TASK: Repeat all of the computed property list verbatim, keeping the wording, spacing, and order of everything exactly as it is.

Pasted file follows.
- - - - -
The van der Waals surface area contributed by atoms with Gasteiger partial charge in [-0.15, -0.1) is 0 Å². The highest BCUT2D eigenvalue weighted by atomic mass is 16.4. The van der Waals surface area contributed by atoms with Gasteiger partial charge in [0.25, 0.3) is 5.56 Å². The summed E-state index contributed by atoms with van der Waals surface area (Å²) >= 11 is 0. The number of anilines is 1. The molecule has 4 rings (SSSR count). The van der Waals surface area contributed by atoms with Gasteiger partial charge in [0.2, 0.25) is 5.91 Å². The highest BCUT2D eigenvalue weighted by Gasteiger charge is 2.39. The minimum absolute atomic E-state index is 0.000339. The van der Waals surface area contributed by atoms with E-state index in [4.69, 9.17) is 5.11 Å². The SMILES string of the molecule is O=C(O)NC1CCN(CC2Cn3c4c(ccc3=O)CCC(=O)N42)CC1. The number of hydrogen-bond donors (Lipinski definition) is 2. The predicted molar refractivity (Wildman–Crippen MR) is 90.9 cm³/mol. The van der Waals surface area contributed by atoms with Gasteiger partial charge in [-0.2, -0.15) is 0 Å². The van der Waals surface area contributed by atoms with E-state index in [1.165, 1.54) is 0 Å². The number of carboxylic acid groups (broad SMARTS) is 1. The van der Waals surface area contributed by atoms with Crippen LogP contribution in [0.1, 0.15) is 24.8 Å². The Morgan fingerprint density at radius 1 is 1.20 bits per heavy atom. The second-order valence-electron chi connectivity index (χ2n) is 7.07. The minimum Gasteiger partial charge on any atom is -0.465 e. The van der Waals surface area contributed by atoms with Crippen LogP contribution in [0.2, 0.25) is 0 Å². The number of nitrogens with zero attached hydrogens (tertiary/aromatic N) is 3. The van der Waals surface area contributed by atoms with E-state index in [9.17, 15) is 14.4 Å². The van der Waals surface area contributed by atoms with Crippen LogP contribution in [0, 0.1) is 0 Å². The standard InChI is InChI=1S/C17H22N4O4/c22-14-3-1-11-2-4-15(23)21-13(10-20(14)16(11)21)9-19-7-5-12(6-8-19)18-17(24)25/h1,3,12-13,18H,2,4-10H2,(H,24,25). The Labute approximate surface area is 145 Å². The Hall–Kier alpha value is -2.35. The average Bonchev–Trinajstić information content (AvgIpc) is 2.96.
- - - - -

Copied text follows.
The van der Waals surface area contributed by atoms with Gasteiger partial charge in [-0.15, -0.1) is 0 Å². The highest BCUT2D eigenvalue weighted by atomic mass is 16.4. The van der Waals surface area contributed by atoms with Gasteiger partial charge in [0.25, 0.3) is 5.56 Å². The summed E-state index contributed by atoms with van der Waals surface area (Å²) >= 11 is 0. The number of anilines is 1. The molecule has 4 rings (SSSR count). The van der Waals surface area contributed by atoms with Gasteiger partial charge in [0.2, 0.25) is 5.91 Å². The highest BCUT2D eigenvalue weighted by Gasteiger charge is 2.39. The minimum absolute atomic E-state index is 0.000339. The van der Waals surface area contributed by atoms with E-state index in [4.69, 9.17) is 5.11 Å². The SMILES string of the molecule is O=C(O)NC1CCN(CC2Cn3c4c(ccc3=O)CCC(=O)N42)CC1. The number of hydrogen-bond donors (Lipinski definition) is 2. The predicted molar refractivity (Wildman–Crippen MR) is 90.9 cm³/mol. The van der Waals surface area contributed by atoms with Gasteiger partial charge in [-0.2, -0.15) is 0 Å². The van der Waals surface area contributed by atoms with E-state index in [1.165, 1.54) is 0 Å². The number of carboxylic acid groups (broad SMARTS) is 1. The van der Waals surface area contributed by atoms with Crippen LogP contribution in [0.1, 0.15) is 24.8 Å². The Morgan fingerprint density at radius 1 is 1.20 bits per heavy atom. The second-order valence-electron chi connectivity index (χ2n) is 7.07. The minimum Gasteiger partial charge on any atom is -0.465 e. The van der Waals surface area contributed by atoms with Crippen LogP contribution in [0.2, 0.25) is 0 Å². The number of nitrogens with zero attached hydrogens (tertiary/aromatic N) is 3. The van der Waals surface area contributed by atoms with E-state index in [9.17, 15) is 14.4 Å². The van der Waals surface area contributed by atoms with Crippen LogP contribution in [0, 0.1) is 0 Å². The standard InChI is InChI=1S/C17H22N4O4/c22-14-3-1-11-2-4-15(23)21-13(10-20(14)16(11)21)9-19-7-5-12(6-8-19)18-17(24)25/h1,3,12-13,18H,2,4-10H2,(H,24,25). The Labute approximate surface area is 145 Å². The Hall–Kier alpha value is -2.35. The average Bonchev–Trinajstić information content (AvgIpc) is 2.96.